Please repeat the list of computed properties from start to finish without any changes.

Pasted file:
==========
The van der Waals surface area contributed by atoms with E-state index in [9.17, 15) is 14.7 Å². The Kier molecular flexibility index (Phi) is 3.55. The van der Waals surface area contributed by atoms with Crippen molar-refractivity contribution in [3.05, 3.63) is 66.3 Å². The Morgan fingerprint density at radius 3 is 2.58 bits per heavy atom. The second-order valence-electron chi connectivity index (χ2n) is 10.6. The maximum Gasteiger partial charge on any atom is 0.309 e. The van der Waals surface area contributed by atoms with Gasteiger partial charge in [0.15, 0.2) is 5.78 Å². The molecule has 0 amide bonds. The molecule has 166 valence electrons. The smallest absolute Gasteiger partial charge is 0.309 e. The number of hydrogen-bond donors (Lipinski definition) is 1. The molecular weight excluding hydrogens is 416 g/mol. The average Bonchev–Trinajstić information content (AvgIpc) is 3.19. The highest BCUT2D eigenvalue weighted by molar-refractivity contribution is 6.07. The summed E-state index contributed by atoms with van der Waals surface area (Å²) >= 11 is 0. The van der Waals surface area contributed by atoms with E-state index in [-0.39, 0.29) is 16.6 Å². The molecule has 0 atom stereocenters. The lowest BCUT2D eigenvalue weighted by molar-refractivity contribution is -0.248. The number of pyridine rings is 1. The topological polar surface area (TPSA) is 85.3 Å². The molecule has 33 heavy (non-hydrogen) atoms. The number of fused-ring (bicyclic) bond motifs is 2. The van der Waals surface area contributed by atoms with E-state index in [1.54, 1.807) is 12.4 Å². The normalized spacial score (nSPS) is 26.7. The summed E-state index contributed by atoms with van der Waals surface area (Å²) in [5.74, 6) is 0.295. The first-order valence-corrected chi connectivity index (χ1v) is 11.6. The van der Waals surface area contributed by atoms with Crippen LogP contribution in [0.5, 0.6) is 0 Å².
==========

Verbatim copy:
The van der Waals surface area contributed by atoms with E-state index in [9.17, 15) is 14.7 Å². The Kier molecular flexibility index (Phi) is 3.55. The van der Waals surface area contributed by atoms with Crippen molar-refractivity contribution in [3.05, 3.63) is 66.3 Å². The Morgan fingerprint density at radius 3 is 2.58 bits per heavy atom. The second-order valence-electron chi connectivity index (χ2n) is 10.6. The maximum Gasteiger partial charge on any atom is 0.309 e. The van der Waals surface area contributed by atoms with Gasteiger partial charge in [0.15, 0.2) is 5.78 Å². The molecule has 0 amide bonds. The molecule has 166 valence electrons. The smallest absolute Gasteiger partial charge is 0.309 e. The number of hydrogen-bond donors (Lipinski definition) is 1. The molecular weight excluding hydrogens is 416 g/mol. The average Bonchev–Trinajstić information content (AvgIpc) is 3.19. The highest BCUT2D eigenvalue weighted by molar-refractivity contribution is 6.07. The summed E-state index contributed by atoms with van der Waals surface area (Å²) >= 11 is 0. The van der Waals surface area contributed by atoms with E-state index in [-0.39, 0.29) is 16.6 Å². The molecule has 0 atom stereocenters. The lowest BCUT2D eigenvalue weighted by molar-refractivity contribution is -0.248. The number of pyridine rings is 1. The topological polar surface area (TPSA) is 85.3 Å². The molecule has 33 heavy (non-hydrogen) atoms. The number of fused-ring (bicyclic) bond motifs is 2. The van der Waals surface area contributed by atoms with E-state index in [1.54, 1.807) is 12.4 Å². The normalized spacial score (nSPS) is 26.7. The summed E-state index contributed by atoms with van der Waals surface area (Å²) in [5.74, 6) is 0.295. The first-order valence-corrected chi connectivity index (χ1v) is 11.6. The van der Waals surface area contributed by atoms with Crippen LogP contribution in [0.5, 0.6) is 0 Å².